Many of the popular brands have two identical white boards, one slightly cheaper and differing by a digit in the product code. The more expensive one is the one that can be erased more easily.
When our faculty got moved to a brand new building, it turned out that there where no old-school blackboards installed, only new digital ones. The math department were the only ones to screw down their trusty old boards, and bring them to the new building.
I thinks it's cute and all, but I simply can't go back to the old ways. Give me digital board, and I'll take that, any day of the week.
(Being a guitar player, it all reminds me of the analog / tube snobs that refuse to touch digital modelers)
There are cheaper large touchscreens but they won't use capacitive sensing which is what makes the Microsoft Surface "snappy."
I also, unrelatedlely, hated getting my hands dried out with chalk. So whiteboards won in every measure.
I don't see the point of going from blackboard to whiteboard, and I suspect not every topic would be better on a Hub vs a blackboard. That said, for a corporate environment, the Hub worked surprisingly well, as it's somewhat better than a regular whiteboard and you can skip the part of a meeting where everyone tries to take a picture of the whiteboard with their cell phones.
I know at least one brand has a phone app that is supposed to be able to process photos of their tablet for saving. Haven't looked into that yet.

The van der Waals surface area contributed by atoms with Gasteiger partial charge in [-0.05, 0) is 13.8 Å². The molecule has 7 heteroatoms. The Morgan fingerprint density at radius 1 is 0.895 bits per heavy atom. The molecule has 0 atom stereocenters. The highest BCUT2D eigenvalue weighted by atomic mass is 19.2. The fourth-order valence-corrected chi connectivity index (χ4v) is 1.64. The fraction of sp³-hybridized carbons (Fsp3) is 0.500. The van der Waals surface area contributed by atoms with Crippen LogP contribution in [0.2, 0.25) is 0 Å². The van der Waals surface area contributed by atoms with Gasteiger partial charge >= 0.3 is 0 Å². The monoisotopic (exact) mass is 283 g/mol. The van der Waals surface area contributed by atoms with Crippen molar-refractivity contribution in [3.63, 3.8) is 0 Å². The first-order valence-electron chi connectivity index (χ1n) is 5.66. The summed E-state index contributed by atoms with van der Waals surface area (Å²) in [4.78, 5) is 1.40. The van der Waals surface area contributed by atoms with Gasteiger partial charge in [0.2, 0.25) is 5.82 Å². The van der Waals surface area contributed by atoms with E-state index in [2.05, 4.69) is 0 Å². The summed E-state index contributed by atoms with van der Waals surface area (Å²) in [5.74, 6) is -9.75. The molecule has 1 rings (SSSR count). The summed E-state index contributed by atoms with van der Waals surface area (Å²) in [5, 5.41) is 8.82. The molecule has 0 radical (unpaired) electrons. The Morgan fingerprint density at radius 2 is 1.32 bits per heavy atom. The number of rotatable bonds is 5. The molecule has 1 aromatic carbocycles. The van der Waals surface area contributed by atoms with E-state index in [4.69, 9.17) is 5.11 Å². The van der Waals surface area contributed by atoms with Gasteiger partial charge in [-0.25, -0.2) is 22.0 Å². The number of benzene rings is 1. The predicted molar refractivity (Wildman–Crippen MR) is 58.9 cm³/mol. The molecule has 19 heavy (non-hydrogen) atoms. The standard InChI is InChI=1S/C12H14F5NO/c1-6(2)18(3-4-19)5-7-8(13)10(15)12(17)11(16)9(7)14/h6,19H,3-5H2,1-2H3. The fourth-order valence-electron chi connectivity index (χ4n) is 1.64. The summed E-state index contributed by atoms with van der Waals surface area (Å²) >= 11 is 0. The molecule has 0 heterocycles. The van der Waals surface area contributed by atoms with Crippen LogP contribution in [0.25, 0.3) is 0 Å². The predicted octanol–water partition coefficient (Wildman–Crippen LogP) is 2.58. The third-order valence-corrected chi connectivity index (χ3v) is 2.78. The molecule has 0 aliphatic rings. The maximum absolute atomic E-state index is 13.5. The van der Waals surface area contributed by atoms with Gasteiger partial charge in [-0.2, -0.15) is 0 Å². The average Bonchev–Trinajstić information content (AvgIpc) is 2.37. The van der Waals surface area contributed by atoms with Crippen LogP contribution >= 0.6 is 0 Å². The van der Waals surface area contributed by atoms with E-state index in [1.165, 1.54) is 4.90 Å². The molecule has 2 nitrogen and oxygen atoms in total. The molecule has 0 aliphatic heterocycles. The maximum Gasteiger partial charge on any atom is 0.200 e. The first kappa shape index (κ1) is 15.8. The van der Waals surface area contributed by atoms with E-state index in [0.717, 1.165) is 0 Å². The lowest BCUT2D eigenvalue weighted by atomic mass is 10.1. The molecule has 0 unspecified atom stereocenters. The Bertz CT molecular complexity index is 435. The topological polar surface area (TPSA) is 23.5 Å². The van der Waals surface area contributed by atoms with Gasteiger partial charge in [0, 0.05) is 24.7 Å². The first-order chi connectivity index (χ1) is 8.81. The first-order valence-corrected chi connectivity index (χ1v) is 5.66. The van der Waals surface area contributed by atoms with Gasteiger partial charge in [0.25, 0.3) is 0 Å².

I feel bad because I know it cost a little money, but I never managed to come up with a reason to use it beyond a few test scans the first day. Within a couple weeks I'd misplaced the pen anyway, still don't know where it ran off to, but I don't miss it. I just have no idea what it does for me over normal paper + scanner app. Circling the place to send it takes almost as long as "tap share, tap where to send it" on my scanner app, and is less flexible, and failed to work often enough that I didn't think I could trust it. Scans are at least as fast and for whatever reason come out much higher-quality on the non-Rocketbook app. The scanner app sends straight to whatever service I'm connecting to, no reliance on some 3rd party server for any of its functionality.
Contrary opinion provided in case anyone's looking at this for product recommendations.
Is anyone aware of a source for this? I always figured the majority were mathematical formalists (like me) and was surprised to see this statement.
I was also happy to see multi-colored chalk getting solid representation up there :D
Ceci n'est pas une pipe.
I don't know (wasn't me), but, if I had to guess, I would say probably because it's a throwaway joke and has no relation to the article.
Ms. Wynne was drawn to math through her summer
neighbors on Cape Cod, Amie Wilkinson and Benson
Farb, who both teach at the University of Chicago
A little indirection via a URL shortener still works.
"Log in or create a free New York Times account to continue reading in private mode."
In fact, I have created a free NYT account, but if I were to log in, my browsing surely wouldn't be private. It is a conundrum.
Firefox hasn't yet, to my knowledge.